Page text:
We will be using Microsoft Visual Studio 2017 Community edition to show the C++ and .NET examples.

In the C++ project, we use the OpenCV source directly to build our solution, and the .NET example is using Emgu, CV, a .NET wrapper for OpenCV library that contains 2,500 algorithms.  In our demonstration, we use version 3, and please remember that there are many differences between version 2 and 3 since many functions are different and many functions do not exist in version 3.  Like any wrappers, its performance cannot compare to the original ones. It may not contain the latest and greatest. However, the wrapper Emgu is much easier to use since we can use C#, and you know it’s much harder to debug in C++ environment than in C#.

Moreover, Emgu wrapper can be used as a development phase tool, and when it’s time to pour the final phase, we can use the C++ project to use the OpenCV directly. It also depended on the complexity of your project. If it’s less complicated, then you can use the Emgu. However, if it’s a lot complex, you should go straight for the OpenCV C++ route.  Let’s try both now!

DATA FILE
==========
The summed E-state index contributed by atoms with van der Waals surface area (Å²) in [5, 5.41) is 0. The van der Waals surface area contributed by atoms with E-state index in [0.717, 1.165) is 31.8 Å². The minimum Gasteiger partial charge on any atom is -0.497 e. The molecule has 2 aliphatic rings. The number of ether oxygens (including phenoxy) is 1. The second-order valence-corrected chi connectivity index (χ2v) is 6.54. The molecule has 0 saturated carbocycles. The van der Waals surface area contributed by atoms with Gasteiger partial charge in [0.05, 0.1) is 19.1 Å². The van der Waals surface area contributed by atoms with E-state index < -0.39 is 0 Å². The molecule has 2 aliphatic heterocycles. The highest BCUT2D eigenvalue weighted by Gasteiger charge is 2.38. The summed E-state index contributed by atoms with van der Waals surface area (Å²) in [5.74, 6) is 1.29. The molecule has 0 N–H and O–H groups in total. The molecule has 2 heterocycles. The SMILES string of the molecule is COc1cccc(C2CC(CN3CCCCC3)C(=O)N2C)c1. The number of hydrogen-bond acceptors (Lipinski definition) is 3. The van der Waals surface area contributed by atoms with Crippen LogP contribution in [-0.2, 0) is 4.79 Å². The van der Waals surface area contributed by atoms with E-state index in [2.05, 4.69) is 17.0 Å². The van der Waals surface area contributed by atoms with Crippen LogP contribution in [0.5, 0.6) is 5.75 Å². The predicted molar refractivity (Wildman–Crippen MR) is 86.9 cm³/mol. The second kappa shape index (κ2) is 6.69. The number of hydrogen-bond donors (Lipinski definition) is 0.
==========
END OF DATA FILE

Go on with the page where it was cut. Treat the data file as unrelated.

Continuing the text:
Setup OpenCV in Visual Studio 2017 - Method 1: Using C++ Project to use OpenCV

1. Go to

2. Select “Win pack” from the latest version.

In my case, it’s 3.4.x. Click on the Win pack to download opencv-3.4.2-vc14_vc15.exe


3. Create a folder in C:\ drive

4. Double click on the opencv-3.4.2-vc14_vc15.exe to install. You can install in this folder: C:\Emgu\ or C:\OpenCV\ and when it’s done you should see folder structures as shown here.


5. For Visual Studio to build the OpenCV project, you need to map your PC to the build folder that you just downloaded.